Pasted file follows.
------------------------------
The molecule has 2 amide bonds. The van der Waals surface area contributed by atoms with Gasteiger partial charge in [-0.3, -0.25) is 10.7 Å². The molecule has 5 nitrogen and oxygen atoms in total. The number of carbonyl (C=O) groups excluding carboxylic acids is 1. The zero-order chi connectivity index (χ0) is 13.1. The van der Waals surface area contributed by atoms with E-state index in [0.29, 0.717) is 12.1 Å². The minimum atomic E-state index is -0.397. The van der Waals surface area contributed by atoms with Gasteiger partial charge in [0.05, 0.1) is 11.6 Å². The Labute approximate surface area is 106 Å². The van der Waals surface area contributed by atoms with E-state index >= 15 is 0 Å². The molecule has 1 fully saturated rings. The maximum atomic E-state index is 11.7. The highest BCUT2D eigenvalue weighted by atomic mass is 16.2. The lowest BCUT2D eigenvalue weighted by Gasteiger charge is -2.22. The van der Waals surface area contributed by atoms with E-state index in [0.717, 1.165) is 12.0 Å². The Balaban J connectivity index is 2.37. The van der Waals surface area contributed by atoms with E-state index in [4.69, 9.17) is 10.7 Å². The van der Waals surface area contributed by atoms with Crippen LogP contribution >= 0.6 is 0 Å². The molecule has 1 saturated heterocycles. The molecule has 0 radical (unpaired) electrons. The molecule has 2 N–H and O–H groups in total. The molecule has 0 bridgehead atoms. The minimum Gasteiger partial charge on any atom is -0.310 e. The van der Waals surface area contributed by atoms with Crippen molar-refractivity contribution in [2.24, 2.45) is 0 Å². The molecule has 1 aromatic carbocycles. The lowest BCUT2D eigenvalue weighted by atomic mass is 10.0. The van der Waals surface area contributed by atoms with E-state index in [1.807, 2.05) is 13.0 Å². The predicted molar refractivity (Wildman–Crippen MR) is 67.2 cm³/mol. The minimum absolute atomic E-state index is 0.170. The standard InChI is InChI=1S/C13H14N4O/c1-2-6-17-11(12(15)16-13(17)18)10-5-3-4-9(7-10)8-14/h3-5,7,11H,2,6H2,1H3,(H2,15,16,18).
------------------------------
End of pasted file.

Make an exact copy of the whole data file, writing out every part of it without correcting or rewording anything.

The molecule has 2 amide bonds. The van der Waals surface area contributed by atoms with Gasteiger partial charge in [-0.3, -0.25) is 10.7 Å². The molecule has 5 nitrogen and oxygen atoms in total. The number of carbonyl (C=O) groups excluding carboxylic acids is 1. The zero-order chi connectivity index (χ0) is 13.1. The van der Waals surface area contributed by atoms with E-state index in [0.29, 0.717) is 12.1 Å². The minimum atomic E-state index is -0.397. The van der Waals surface area contributed by atoms with Gasteiger partial charge in [0.05, 0.1) is 11.6 Å². The Labute approximate surface area is 106 Å². The van der Waals surface area contributed by atoms with E-state index >= 15 is 0 Å². The molecule has 1 fully saturated rings. The maximum atomic E-state index is 11.7. The highest BCUT2D eigenvalue weighted by atomic mass is 16.2. The lowest BCUT2D eigenvalue weighted by Gasteiger charge is -2.22. The van der Waals surface area contributed by atoms with E-state index in [0.717, 1.165) is 12.0 Å². The Balaban J connectivity index is 2.37. The van der Waals surface area contributed by atoms with E-state index in [4.69, 9.17) is 10.7 Å². The van der Waals surface area contributed by atoms with Crippen LogP contribution >= 0.6 is 0 Å². The molecule has 1 saturated heterocycles. The molecule has 0 radical (unpaired) electrons. The molecule has 2 N–H and O–H groups in total. The molecule has 0 bridgehead atoms. The minimum Gasteiger partial charge on any atom is -0.310 e. The van der Waals surface area contributed by atoms with Crippen molar-refractivity contribution in [2.24, 2.45) is 0 Å². The molecule has 1 aromatic carbocycles. The lowest BCUT2D eigenvalue weighted by atomic mass is 10.0. The van der Waals surface area contributed by atoms with E-state index in [1.807, 2.05) is 13.0 Å². The predicted molar refractivity (Wildman–Crippen MR) is 67.2 cm³/mol. The minimum absolute atomic E-state index is 0.170. The standard InChI is InChI=1S/C13H14N4O/c1-2-6-17-11(12(15)16-13(17)18)10-5-3-4-9(7-10)8-14/h3-5,7,11H,2,6H2,1H3,(H2,15,16,18).